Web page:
• Review:Paste Magazine reviews Steven Weissman's newest book and Hillary Brown gives it a 8.1 (outta 10). "With its gold foil stamp and red, white and blue partial jacket, Barack Hussein Obama could well be a semi-official graphic rendering of a presidency. . . If this book is a portrait of anything, it shows the grind and the way that hope and idealism erodes when faced with the everyday, and that is valuable"
•Review:La Tempestad on Barack Hussein Obamaby Steven Weissman. Rough translation states "Through these pages, Weissman satirizes and creates a parallel reality of based on the stewards of American power."
• Review:MetroPulse enjoys reading Ralph Azham Vol. 1 "Why Would You Do That To Someone You Love" by Lewis Trondheim. Matthew Everett states "There’s action, drama, pratfalls, bad-ass mercenaries, and a last-panel surprise that promises future volumes will head off in entirely unexpected directions. . . Ralph Azham is off to a near-perfect start. It’s a quietly marvelous addition to the English-language catalog of a working world master. Get it while you can."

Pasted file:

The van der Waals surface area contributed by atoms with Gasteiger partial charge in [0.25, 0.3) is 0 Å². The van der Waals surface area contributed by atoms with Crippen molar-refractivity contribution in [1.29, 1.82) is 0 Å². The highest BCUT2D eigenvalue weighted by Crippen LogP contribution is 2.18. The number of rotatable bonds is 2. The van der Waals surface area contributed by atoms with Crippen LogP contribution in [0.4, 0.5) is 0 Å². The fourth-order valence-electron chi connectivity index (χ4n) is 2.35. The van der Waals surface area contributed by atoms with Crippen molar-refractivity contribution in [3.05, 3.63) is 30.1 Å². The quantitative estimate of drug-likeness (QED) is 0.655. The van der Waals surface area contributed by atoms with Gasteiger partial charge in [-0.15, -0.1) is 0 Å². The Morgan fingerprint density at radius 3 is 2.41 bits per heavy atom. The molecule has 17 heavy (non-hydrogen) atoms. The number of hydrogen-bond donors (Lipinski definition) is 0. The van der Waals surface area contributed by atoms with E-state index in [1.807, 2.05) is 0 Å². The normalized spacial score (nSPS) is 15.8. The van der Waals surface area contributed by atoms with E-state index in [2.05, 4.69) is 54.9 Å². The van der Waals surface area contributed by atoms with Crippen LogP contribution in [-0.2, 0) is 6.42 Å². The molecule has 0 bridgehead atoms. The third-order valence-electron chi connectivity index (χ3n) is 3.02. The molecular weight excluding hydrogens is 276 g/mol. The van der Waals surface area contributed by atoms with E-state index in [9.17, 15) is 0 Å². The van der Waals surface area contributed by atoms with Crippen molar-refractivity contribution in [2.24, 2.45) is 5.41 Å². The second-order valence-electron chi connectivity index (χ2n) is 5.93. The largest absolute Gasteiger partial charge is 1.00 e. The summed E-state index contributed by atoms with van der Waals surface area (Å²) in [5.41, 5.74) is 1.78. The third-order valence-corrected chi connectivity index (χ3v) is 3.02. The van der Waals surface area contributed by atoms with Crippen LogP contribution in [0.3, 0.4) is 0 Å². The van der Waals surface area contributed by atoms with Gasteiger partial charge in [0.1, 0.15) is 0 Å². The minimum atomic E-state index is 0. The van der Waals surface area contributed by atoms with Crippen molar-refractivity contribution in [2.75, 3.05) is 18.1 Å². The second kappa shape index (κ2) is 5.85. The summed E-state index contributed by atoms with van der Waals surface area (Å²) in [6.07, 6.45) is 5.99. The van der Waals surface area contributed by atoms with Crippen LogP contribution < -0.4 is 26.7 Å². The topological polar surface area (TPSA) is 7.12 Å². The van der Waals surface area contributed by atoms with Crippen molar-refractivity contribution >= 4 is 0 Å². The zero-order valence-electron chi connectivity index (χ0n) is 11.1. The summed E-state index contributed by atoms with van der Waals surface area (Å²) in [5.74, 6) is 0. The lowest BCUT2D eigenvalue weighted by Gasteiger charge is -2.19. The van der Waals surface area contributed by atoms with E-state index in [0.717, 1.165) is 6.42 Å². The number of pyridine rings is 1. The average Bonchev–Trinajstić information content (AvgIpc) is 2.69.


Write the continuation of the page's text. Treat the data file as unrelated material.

• Review:The Quietus peeks at Dal Tokyo by Gary Panter. Mat Colegate can barely contain himself: "Panter is probably one of the single most influential underground American cartoonists of all time, a kind of Ramones to Robert Crumb’s Jefferson Airplane, which makes his relative unknown status a bit baffling. A cartoonists’ cartoonist, maybe?. . . The man’s inks are practically sentient, devouring white space like it was candy floss as his crude likenesses become imbued with a very deliberate purpose, that of guiding the reader through Panter’s personal inferno: the urban Twentieth Century."